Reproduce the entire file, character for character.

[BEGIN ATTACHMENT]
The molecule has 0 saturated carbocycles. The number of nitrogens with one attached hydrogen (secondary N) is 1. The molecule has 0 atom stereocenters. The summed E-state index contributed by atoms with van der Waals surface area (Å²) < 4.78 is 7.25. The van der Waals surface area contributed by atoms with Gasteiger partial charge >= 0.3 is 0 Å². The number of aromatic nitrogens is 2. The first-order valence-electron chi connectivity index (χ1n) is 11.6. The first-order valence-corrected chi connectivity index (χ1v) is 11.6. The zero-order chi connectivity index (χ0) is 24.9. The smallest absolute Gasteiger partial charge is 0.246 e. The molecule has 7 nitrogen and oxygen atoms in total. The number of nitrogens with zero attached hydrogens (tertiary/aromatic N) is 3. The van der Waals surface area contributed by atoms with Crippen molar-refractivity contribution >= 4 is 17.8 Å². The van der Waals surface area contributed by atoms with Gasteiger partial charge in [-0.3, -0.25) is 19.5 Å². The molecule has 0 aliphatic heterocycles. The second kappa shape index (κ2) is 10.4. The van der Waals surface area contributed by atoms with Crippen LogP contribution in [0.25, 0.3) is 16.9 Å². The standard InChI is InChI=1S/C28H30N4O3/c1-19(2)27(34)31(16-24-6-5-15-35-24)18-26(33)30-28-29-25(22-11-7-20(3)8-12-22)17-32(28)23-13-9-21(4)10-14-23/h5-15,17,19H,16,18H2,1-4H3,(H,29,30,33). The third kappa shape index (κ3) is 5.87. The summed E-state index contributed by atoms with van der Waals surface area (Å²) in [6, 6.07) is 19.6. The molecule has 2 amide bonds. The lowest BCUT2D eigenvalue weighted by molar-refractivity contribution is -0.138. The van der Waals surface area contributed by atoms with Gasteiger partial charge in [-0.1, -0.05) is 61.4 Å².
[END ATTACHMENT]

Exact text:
The molecule has 0 saturated carbocycles. The number of nitrogens with one attached hydrogen (secondary N) is 1. The molecule has 0 atom stereocenters. The summed E-state index contributed by atoms with van der Waals surface area (Å²) < 4.78 is 7.25. The van der Waals surface area contributed by atoms with Gasteiger partial charge >= 0.3 is 0 Å². The number of aromatic nitrogens is 2. The first-order valence-electron chi connectivity index (χ1n) is 11.6. The first-order valence-corrected chi connectivity index (χ1v) is 11.6. The zero-order chi connectivity index (χ0) is 24.9. The smallest absolute Gasteiger partial charge is 0.246 e. The molecule has 7 nitrogen and oxygen atoms in total. The number of nitrogens with zero attached hydrogens (tertiary/aromatic N) is 3. The van der Waals surface area contributed by atoms with Crippen molar-refractivity contribution >= 4 is 17.8 Å². The van der Waals surface area contributed by atoms with Gasteiger partial charge in [-0.3, -0.25) is 19.5 Å². The molecule has 0 aliphatic heterocycles. The second kappa shape index (κ2) is 10.4. The van der Waals surface area contributed by atoms with Crippen LogP contribution in [0.25, 0.3) is 16.9 Å². The standard InChI is InChI=1S/C28H30N4O3/c1-19(2)27(34)31(16-24-6-5-15-35-24)18-26(33)30-28-29-25(22-11-7-20(3)8-12-22)17-32(28)23-13-9-21(4)10-14-23/h5-15,17,19H,16,18H2,1-4H3,(H,29,30,33). The third kappa shape index (κ3) is 5.87. The summed E-state index contributed by atoms with van der Waals surface area (Å²) in [6, 6.07) is 19.6. The molecule has 2 amide bonds. The lowest BCUT2D eigenvalue weighted by molar-refractivity contribution is -0.138. The van der Waals surface area contributed by atoms with Gasteiger partial charge in [-0.1, -0.05) is 61.4 Å².